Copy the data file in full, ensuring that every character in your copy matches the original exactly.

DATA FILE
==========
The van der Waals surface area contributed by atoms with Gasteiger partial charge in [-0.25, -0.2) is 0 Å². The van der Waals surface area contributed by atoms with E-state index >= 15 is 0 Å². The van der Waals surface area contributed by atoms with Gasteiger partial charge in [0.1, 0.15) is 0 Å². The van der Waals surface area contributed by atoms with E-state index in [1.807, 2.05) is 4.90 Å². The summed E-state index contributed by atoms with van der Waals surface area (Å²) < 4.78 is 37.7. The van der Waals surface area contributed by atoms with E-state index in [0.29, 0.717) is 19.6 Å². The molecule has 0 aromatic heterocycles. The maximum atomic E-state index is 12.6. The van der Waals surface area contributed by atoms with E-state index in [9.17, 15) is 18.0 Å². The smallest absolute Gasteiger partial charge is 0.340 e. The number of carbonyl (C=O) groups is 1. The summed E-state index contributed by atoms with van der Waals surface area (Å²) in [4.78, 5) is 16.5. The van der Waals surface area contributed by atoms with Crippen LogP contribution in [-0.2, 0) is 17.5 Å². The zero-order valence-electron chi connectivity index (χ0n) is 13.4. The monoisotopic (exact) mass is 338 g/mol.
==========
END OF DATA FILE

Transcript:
The van der Waals surface area contributed by atoms with Gasteiger partial charge in [-0.25, -0.2) is 0 Å². The van der Waals surface area contributed by atoms with E-state index >= 15 is 0 Å². The van der Waals surface area contributed by atoms with Gasteiger partial charge in [0.1, 0.15) is 0 Å². The van der Waals surface area contributed by atoms with E-state index in [1.807, 2.05) is 4.90 Å². The summed E-state index contributed by atoms with van der Waals surface area (Å²) < 4.78 is 37.7. The van der Waals surface area contributed by atoms with E-state index in [0.29, 0.717) is 19.6 Å². The molecule has 0 aromatic heterocycles. The maximum atomic E-state index is 12.6. The van der Waals surface area contributed by atoms with E-state index in [9.17, 15) is 18.0 Å². The smallest absolute Gasteiger partial charge is 0.340 e. The number of carbonyl (C=O) groups is 1. The summed E-state index contributed by atoms with van der Waals surface area (Å²) in [4.78, 5) is 16.5. The van der Waals surface area contributed by atoms with Crippen LogP contribution in [-0.2, 0) is 17.5 Å². The zero-order valence-electron chi connectivity index (χ0n) is 13.4. The monoisotopic (exact) mass is 338 g/mol.